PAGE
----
Stories

 

Read success stories about NRC research, and how our work contributes to the success of our clients and partners.

 

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- Ottawa, Ontario

Research Centre: Herzberg Astronomy and Astrophysics
Industry: Astronomy
Alan McConnachie and Phil De Luna

- Victoria, British Columbia

Research Centre: Herzberg Astronomy and Astrophysics
Industry: Clean Technologies, Space sciences
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- Victoria, British Columbia

Research Centre: Herzberg Astronomy and Astrophysics
Industry: Astronomy

- Ottawa, Ontario

Research Centre: Advanced Electronics and Photonics, Digital Technologies, Herzberg Astronomy and Astrophysics, Human Health Therapeutics
Industry: Pharmaceutical Manufacturing, Communication Technologies, Biopharmaceuticals, Astronomy

- Ottawa, Ontario

Research Centre: Advanced Electronics and Photonics, Herzberg Astronomy and Astrophysics
Industry: Electronic Systems and Components, Astronomy
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- Ottawa, Ontario

Research Centre: Herzberg Astronomy and Astrophysics
Industry: Astronomy
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- Ottawa, Ontario

Research Centre: Aerospace, Aquatic and Crop Resource Development, Herzberg Astronomy and Astrophysics, Industrial Research Assistance Program, Medical Devices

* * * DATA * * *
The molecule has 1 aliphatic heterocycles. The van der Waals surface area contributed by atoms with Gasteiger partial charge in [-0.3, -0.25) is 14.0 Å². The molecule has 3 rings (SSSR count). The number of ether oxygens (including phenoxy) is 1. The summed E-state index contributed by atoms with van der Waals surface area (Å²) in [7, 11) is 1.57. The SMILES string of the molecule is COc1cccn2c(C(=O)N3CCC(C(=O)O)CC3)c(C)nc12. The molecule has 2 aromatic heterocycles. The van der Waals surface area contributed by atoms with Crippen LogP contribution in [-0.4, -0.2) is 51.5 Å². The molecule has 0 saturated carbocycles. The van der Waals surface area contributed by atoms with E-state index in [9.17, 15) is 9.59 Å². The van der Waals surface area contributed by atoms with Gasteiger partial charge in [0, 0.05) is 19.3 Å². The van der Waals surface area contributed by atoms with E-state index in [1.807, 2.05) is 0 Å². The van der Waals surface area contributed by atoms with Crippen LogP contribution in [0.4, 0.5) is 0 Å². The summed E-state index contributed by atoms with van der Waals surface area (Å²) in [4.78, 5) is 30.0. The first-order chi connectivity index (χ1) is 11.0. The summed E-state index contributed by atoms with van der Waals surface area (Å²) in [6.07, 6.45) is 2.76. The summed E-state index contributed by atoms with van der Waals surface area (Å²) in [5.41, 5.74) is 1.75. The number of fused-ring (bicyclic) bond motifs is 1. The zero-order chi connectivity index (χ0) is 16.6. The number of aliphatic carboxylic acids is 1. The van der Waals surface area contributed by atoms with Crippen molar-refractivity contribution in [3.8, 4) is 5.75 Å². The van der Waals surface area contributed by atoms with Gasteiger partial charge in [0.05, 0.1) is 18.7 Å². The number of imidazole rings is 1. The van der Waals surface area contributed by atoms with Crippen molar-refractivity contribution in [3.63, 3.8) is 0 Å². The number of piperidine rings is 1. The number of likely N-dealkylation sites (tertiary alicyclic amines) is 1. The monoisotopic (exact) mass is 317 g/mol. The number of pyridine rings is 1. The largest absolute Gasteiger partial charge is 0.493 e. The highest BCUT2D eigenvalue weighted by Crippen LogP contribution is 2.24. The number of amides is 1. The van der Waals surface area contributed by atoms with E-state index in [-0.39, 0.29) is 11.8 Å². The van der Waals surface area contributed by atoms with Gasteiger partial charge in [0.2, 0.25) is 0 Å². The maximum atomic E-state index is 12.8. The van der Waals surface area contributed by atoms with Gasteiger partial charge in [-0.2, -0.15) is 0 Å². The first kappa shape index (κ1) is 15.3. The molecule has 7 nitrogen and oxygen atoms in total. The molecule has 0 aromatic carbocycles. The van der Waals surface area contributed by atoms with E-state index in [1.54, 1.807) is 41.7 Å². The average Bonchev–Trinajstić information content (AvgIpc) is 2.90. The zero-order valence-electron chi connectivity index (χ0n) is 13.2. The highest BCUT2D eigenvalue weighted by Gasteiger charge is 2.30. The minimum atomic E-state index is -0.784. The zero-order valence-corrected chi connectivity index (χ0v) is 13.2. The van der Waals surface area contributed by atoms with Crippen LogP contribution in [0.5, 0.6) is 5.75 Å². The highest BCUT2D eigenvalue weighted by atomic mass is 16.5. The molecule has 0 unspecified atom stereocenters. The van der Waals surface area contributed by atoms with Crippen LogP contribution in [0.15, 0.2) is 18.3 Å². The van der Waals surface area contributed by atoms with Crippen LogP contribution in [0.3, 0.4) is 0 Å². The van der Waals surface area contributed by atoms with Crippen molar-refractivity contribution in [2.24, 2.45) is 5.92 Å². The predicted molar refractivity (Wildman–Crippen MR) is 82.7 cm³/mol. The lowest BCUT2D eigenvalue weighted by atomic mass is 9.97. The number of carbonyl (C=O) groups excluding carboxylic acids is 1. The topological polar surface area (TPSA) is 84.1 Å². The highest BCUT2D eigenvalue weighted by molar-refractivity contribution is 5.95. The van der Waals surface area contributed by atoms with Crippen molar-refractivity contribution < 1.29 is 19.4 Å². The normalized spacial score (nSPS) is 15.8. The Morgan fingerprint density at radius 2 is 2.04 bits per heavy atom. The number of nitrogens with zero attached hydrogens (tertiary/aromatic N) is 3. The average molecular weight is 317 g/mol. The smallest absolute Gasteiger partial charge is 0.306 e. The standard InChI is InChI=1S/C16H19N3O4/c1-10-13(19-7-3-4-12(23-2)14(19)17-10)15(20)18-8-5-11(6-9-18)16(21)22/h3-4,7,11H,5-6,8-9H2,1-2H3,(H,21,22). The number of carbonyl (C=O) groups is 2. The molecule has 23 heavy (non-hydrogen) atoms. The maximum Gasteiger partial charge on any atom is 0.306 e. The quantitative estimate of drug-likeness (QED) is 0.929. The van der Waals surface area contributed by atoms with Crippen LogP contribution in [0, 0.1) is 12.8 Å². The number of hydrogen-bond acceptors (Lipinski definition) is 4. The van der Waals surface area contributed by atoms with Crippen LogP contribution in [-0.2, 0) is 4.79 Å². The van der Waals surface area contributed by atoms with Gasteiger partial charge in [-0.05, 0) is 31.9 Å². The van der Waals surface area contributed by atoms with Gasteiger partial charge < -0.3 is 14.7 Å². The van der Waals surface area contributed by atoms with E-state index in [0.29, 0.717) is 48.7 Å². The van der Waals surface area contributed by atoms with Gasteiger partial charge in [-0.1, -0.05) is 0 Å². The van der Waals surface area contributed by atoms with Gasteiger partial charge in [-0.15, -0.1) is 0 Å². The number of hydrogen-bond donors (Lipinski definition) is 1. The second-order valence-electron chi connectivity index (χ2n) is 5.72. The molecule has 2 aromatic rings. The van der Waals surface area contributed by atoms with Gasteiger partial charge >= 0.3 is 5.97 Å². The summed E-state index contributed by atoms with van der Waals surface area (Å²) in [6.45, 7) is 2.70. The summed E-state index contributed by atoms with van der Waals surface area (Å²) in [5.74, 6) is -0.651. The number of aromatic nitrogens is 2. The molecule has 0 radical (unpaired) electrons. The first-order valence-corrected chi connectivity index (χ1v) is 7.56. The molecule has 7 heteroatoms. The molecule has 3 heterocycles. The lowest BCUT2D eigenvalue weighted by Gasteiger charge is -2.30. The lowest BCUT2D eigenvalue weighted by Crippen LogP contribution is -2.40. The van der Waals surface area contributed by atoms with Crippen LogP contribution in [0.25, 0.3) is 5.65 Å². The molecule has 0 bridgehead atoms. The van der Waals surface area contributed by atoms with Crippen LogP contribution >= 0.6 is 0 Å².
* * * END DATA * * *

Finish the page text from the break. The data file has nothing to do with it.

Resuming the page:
Industry: Space sciences
Dr. John Hutchings

- Ottawa, Ontario

Research Centre: Herzberg Astronomy and Astrophysics
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- Ottawa, Ontario

Research Centre: Herzberg Astronomy and Astrophysics
An international team of researchers have found an infrequent variation in the brightness of a forming star. This 18-month recurring twinkle is not only an unexpected phenomenon for scientists, but its repeated behavior suggests the presence of a hidden planet. This discovery is an early win for the James Clerk Maxwell Telescope (JCMT) Transient Survey, just one-and-a-half years into its three-year mandate to monitor eight galactic stellar nurseries for variations in the brightness of forming stars. This novel study is critical to understanding how stars and planets are assembled. The survey is led by Doug Johnstone, Research Officer at the National Research Council of Canada and Greg Herczeg, Professor at Peking University (China), and is supported by an international team of astronomers from Canada, China, Korea, Japan, Taiwan and the United Kingdom.
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- Maunakea, Hawaii, United States of America

Research Centre: Herzberg Astronomy and Astrophysics
Atop Maunakea, a 4,200-metre-high dormant volcano on the Big Island of Hawaii, sit two of the world’s most impressive observatories, respectively housing the Canada-France-Hawaii and Gemini North telescopes. Each distinct in its role and purpose, these massive and highly-specialized telescopes provide some of the clearest and most detailed views of our universe.